Facebook CEO Mark Zuckerberg said that fake news spreading on his social network didn't change the election.
"To think it influenced the election in any way is a pretty crazy idea," he said Thursday evening during the Techonomy conference in Half Moon Bay, California, a coastal town near Silicon Valley.
He said people underestimated support for Donald Trump. Even though Facebook plans to fix its fake stories problem, he insists is not to blame for election results.
I blame Facebook for having no fact-checking and allowing propaganda to spread in a viral way.— Akilah Hughes (@AkilahObviously) November 9, 2016
People have heavily criticized Facebook for sharing fake news this election.
How much is Facebook to blame?
Some think Facebook is 100% to blame.
A November 9 New York magazine headline read: "Donald Trump Won Because of Facebook."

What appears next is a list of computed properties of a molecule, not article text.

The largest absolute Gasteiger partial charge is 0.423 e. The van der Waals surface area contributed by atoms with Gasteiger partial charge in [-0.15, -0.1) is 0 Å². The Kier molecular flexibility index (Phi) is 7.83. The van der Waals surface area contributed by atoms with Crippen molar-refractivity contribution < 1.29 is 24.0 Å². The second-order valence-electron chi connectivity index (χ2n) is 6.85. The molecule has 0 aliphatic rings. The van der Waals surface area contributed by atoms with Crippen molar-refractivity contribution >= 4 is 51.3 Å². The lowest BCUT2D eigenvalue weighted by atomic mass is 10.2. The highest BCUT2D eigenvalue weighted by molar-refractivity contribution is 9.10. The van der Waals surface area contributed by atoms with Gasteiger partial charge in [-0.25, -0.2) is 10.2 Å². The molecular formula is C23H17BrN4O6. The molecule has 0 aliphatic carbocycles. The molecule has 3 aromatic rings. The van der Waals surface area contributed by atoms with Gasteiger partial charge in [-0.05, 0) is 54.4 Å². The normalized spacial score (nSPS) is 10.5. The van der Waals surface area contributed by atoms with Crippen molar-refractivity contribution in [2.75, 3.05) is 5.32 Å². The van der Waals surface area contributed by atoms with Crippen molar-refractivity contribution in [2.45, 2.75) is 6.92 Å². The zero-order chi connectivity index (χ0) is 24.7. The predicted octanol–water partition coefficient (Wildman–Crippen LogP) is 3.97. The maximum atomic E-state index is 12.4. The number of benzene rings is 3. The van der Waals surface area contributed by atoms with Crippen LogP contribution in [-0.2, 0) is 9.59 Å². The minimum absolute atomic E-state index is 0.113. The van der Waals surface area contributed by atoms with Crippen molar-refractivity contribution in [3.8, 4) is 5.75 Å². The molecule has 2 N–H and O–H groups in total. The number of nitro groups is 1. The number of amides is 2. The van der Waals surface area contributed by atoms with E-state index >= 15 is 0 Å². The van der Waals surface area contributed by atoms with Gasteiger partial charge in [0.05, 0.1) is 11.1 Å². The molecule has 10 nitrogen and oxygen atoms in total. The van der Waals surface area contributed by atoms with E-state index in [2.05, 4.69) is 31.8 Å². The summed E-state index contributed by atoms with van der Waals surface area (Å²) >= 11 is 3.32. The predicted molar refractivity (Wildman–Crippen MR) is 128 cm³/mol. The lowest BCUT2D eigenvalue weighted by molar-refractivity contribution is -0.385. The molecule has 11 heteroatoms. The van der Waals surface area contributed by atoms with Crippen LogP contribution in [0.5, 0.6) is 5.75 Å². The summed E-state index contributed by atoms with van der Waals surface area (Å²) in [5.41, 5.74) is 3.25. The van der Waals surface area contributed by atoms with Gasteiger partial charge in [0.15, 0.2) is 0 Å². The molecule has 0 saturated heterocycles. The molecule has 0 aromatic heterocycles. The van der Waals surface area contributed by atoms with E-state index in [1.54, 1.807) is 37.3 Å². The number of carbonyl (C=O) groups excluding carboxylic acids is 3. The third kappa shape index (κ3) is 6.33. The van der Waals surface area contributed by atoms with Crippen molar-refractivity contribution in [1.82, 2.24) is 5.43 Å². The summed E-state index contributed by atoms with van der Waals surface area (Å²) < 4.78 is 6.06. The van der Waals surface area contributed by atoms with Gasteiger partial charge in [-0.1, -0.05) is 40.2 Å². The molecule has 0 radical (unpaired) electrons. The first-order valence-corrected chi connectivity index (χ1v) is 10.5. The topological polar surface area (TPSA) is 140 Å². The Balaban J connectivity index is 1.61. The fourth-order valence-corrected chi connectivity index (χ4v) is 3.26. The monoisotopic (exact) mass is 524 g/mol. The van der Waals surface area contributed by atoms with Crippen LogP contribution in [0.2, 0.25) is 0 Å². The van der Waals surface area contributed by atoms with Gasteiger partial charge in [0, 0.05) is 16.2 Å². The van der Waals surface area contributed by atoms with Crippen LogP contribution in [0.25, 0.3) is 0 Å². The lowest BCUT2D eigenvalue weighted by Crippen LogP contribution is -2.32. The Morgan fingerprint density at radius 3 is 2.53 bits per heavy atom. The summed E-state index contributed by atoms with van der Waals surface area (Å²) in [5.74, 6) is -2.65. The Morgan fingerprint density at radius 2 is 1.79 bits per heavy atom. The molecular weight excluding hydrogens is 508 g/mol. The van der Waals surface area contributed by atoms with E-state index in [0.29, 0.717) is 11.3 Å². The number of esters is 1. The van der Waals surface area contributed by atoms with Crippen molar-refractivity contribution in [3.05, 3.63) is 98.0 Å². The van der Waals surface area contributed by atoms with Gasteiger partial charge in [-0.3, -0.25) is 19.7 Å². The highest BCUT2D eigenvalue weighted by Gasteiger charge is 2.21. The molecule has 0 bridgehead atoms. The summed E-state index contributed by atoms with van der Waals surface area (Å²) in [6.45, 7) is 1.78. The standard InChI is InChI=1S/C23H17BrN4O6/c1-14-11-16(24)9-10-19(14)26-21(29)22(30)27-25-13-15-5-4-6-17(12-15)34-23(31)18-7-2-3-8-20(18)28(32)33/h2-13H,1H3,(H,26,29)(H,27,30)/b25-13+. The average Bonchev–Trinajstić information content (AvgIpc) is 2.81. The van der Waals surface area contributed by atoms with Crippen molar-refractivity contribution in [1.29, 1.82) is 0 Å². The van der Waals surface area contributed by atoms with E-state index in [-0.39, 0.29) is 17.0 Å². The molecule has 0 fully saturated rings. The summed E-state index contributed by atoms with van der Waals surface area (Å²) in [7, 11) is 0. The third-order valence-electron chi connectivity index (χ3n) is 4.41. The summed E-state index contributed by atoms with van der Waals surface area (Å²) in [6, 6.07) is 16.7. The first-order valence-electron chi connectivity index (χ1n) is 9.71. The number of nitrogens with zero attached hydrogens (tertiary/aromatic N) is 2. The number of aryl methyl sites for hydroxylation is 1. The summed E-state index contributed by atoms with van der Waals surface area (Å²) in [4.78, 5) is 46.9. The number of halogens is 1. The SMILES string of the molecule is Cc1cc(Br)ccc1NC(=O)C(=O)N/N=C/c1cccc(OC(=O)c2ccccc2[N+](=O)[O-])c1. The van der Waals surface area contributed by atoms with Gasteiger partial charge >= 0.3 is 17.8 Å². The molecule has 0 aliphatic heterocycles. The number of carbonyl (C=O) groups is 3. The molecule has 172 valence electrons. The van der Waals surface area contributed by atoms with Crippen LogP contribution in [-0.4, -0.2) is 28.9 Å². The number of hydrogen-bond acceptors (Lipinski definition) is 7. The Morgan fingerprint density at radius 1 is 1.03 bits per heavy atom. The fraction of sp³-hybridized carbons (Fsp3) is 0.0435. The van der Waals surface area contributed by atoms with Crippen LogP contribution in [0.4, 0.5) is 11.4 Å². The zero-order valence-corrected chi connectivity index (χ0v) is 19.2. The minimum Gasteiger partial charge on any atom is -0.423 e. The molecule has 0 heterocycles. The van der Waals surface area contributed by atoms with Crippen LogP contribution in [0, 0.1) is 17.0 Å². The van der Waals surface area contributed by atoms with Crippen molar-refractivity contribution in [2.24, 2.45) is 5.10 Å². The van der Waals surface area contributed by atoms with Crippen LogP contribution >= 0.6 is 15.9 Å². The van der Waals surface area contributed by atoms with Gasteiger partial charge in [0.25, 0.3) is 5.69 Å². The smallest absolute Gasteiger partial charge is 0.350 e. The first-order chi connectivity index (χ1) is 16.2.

Facebook enabled a Trump victory, because of "its inability (or refusal) to address the problem of hoax or fake news," wrote Max Read.
"Facebook’s labyrinthine sharing and privacy settings mean that fact-checks get lost in the shuffle."
In this Nov. 5 photo, Right Wing Movement supporters protest in front of Facebook's Poland office. Facebook recently blocked the profiles of far-right nationalist groups ahead of nationalist demonstrations this week.
Facebook's fake news problem
Nearly half of Americans get their news from Facebook, according to the Pew Research Center.
That said, Facebook says it takes the fake news problem "very seriously," and pledged it would root out misinformation in people's feeds.
“I think there is a certain profound lack of empathy in asserting that the only reason why someone could have voted the way they did is because they saw some fake news,” said Zuckerberg.
"Facebook needs an editor."
Don't blame Facebook for your own stupidity. If you don't check your sources it's your own fault America!— Luke Robert Mason (@LukeRobertMason) November 11, 2016
"If you don't check your sources it's your own fault America!"
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